Tag Archives: surrender

Past Happy

It’s interesting, the way I begin with a book report in this series of posts on happy, and wind up squarely in my own current experience.

For the first three posts on this subject, go here, here, and here. All posts are inspired by Martin Seligman’s book Authentic Happiness.

Seligman suggests that enduring or baseline happiness (as opposed to momentary) has much to do with our thoughts and feelings about our past, present, and future. He spends some time going over research about what comes first, our thoughts or feelings, but I won’t go into that here. What I know is that thoughts are not feelings and feelings are not thoughts, and my understanding of the science is that they’re so intimately connected neurologically and chemically we’re not yet sure which comes first or exactly how they influence each other.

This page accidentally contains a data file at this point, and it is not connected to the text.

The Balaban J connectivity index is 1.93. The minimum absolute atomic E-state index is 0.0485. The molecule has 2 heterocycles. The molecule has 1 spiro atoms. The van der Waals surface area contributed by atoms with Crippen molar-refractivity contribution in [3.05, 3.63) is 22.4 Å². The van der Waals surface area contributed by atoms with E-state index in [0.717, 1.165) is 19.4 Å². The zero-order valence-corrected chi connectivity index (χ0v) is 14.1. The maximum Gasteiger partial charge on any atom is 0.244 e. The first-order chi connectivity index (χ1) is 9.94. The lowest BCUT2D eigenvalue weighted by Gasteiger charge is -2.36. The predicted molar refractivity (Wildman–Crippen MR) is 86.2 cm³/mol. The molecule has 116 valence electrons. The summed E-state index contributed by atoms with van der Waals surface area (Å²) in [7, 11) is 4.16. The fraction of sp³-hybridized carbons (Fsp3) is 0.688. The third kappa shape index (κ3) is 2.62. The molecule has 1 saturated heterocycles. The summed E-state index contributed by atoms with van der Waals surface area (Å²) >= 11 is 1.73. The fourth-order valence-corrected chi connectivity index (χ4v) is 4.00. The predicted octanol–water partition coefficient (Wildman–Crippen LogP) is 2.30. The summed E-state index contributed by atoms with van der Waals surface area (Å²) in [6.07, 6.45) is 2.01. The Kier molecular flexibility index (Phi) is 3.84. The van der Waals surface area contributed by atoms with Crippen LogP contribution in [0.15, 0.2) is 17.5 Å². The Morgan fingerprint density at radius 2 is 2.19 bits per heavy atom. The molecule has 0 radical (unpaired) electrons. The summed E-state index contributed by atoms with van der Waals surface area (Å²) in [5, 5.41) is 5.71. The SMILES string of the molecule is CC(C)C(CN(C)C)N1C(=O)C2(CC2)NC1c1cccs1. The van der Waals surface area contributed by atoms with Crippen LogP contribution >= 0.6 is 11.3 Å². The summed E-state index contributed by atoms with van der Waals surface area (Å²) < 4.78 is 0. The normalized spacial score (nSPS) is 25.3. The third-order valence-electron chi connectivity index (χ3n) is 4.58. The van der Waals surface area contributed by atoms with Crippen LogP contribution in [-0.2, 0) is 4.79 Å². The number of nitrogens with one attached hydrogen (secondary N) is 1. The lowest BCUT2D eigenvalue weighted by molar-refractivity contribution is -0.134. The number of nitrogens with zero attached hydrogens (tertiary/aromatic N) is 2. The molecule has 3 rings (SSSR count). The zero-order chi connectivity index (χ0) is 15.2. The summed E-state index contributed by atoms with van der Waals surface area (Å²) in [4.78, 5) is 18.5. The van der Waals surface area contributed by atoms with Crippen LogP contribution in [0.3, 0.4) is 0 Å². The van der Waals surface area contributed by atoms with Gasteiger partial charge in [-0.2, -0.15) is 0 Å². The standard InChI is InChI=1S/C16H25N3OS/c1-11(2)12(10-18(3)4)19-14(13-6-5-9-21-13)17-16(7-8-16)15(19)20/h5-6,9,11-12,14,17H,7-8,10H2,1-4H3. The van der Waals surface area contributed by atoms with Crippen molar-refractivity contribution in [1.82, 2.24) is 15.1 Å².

Photo by juan pablo rodriguez on Unsplash

As I age, I understand my past better and better. I like to think part of this is my own increasing wisdom and compassion. When we’re young, it’s easy to be judgmental, rigid, and unforgiving. It takes time and experience to gain perspective and accumulate our own history of injustices committed; not-so-great choices; and unthinking, unintended cruelties. If we are aging with grace and learning as we go, we also learn about patterns of behavior in ourselves and others. We figure out it was never all about us and the adults in our childish lives were not gods, but ordinary people.

The past is past, but our memories endure, and we’re all shaped in significant and sometimes painful ways by our childhoods. Some of us live in the past, repeating dysfunctional patterns and unable to move on. We believe our past experience determines our future experience. We know nothing will ever work out for us because we believe it never has. We’re hopelessly cursed, or doomed, or oppressed.